Australian John Millman shocks Roger Federer to reach US Open quarter-finals

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John Millman will play Novak Djokovic in the quarter-finals.

Unheralded Australian John Millman pulled off one of the all-time great tennis shocks by defeating Roger Federer to reach the US Open quarter-finals.

Millman had been given barely a sniff before the match, with excitement already building for a last-eight clash between Federer and Djokovic.

The 29-year-old, who had never previously beaten a top-10 opponent, appeared to have even less chance of winning with Federer a set and a break up and holding two set points, but he somehow clawed his way back to clinch a 3-6 7-5 7-6 (8/6) 7-6 (7/3) victory.

While Millman produced the performance of his life, Federer gave one of his poorest performances on the big stage, struggling with all parts of his game and making 76 unforced errors.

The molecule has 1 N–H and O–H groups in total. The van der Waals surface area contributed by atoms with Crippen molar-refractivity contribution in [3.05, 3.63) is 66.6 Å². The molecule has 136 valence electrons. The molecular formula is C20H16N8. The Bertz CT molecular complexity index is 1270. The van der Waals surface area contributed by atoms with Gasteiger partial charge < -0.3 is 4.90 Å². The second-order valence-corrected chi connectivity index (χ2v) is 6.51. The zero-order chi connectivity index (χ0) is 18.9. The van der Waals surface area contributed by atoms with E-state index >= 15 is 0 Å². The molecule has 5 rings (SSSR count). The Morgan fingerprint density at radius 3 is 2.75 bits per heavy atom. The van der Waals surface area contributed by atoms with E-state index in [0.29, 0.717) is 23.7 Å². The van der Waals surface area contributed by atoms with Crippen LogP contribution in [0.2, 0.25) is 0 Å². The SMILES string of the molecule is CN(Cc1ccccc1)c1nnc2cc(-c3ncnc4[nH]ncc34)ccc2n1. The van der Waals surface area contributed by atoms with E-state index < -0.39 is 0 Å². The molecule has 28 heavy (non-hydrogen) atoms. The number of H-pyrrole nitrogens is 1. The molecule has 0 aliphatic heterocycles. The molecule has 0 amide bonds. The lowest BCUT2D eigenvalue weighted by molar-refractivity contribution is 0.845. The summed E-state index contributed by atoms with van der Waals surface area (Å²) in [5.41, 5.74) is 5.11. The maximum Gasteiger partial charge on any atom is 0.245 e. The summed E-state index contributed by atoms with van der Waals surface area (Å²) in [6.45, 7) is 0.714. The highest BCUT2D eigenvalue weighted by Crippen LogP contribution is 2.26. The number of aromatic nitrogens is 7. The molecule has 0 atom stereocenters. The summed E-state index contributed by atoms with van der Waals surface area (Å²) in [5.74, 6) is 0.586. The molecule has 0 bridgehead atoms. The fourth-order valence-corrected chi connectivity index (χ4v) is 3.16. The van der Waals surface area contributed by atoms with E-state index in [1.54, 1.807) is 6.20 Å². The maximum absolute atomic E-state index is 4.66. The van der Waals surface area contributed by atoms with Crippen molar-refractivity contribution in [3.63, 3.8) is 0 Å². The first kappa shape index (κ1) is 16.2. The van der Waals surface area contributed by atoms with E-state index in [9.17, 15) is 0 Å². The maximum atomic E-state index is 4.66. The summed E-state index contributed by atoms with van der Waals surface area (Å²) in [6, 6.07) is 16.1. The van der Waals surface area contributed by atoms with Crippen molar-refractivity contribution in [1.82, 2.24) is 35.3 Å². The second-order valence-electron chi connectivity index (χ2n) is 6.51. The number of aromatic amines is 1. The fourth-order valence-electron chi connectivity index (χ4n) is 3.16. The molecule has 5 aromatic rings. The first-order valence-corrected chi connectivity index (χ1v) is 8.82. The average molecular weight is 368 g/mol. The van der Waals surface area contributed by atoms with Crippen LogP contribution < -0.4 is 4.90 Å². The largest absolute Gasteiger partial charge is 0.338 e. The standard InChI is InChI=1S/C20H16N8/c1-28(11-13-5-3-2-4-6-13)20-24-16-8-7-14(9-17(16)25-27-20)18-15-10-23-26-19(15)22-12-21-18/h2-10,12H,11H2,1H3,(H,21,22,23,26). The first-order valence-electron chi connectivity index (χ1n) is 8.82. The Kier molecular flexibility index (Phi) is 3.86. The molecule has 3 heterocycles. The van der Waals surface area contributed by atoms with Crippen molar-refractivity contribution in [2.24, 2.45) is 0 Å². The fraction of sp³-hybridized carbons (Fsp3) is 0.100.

It was the 37-year-old’s earliest loss at a slam since the Australian Open in 2015 and the first time he has ever lost to a player ranked outside the top 50 in New York.

Federer had struggled with his timing in the early stages of his previous match against Nick Kyrgios before clicking into gear, but against Millman he just could not find his game.

His serve, in particular, was way off during the first two sets. In the second game of the second set he faced seven break points and landed only four of 22 first serves but still held.

And at a set and 5-4 up with two set points on his own serve, it seemed this would simply be a case of Federer grinding out a relatively straightforward victory.

Switzerland's Roger Federer waves as he walks off court after losing his 2018 US Open Men's Singles tennis match against Australia's John Millman at the USTA Billie Jean King National Tennis Center in New York on September 3, 2018. - Five-time champion Roger Federer crashed out of the US Open fourth round, beaten in four sets by 55th-ranked Australian John Millman. (Photo by EDUARDO MUNOZ ALVAREZ / AFP) (Photo credit should read EDUARDO MUNOZ ALVAREZ/AFP/Getty Images)